9 doctors weighed in:

Could radiation therapy for cancer cause other cancers in nearby organs later on?

9 doctors weighed in
Dr. Bahman Daneshfar
Radiation Oncology
4 doctors agree

In brief: Yes

It's one of the risks described in your consent form. This is also true about taking chemotherapy that other cancers are treatment related.
However these risks are low and considered acceptable compared to the benefit that is expected from the treatment.

In brief: Yes

It's one of the risks described in your consent form. This is also true about taking chemotherapy that other cancers are treatment related.
However these risks are low and considered acceptable compared to the benefit that is expected from the treatment.
Dr. Bahman Daneshfar
Dr. Bahman Daneshfar
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Dr. Reza Shirazi
Radiation Oncology
1 doctor agrees

In brief: Yes

Agree with dr. Khorsandi but the chance is very low.

In brief: Yes

Agree with dr. Khorsandi but the chance is very low.
Dr. Reza Shirazi
Dr. Reza Shirazi
Thank
1 doctor agrees

In brief: Yes

This is indeed an area of concern in patients who have been treated with radiation, particularly if they received radiation therapy when younger in age.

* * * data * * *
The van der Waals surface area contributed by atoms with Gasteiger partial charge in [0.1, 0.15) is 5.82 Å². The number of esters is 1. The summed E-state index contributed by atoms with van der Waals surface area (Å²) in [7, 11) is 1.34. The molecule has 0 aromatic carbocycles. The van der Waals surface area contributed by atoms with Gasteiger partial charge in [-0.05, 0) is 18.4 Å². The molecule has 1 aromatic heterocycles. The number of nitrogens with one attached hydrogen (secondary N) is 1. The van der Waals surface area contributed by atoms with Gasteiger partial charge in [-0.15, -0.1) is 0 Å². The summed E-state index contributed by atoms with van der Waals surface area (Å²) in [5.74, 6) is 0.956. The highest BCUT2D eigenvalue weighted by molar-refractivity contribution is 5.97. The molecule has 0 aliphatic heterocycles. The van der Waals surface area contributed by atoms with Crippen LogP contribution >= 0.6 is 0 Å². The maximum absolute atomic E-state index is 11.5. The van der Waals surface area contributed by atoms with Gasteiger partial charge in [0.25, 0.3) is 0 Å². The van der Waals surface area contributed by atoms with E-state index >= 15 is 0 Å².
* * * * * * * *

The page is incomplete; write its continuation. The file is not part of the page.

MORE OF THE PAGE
The younger the patient at the time of radiation treatment, the greater the chance of developing a secondary future malignancy.

In brief: Yes

This is indeed an area of concern in patients who have been treated with radiation, particularly if they received radiation therapy when younger in age.
The younger the patient at the time of radiation treatment, the greater the chance of developing a secondary future malignancy.
Dr. Moez Khorsandi
Dr. Moez Khorsandi
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Dr. Andrew Turrisi
Radiation Oncology

In brief: One in a...

Radiation damages dna, and most of the time its repaired accurately.
Most cancers require multiple genetic defects that multipy and compund when cells divide. The probability is very small, in the rang of 1 in 10, 000 to 1in a million...And then time. Younger people live long enough to allow rare events to emerge. It is very low risk, but needs to be weighed carefully.

In brief: One in a...

Radiation damages dna, and most of the time its repaired accurately.
Most cancers require multiple genetic defects that multipy and compund when cells divide. The probability is very small, in the rang of 1 in 10, 000 to 1in a million...And then time. Younger people live long enough to allow rare events to emerge. It is very low risk, but needs to be weighed carefully.
Dr. Andrew Turrisi
Dr. Andrew Turrisi
Thank
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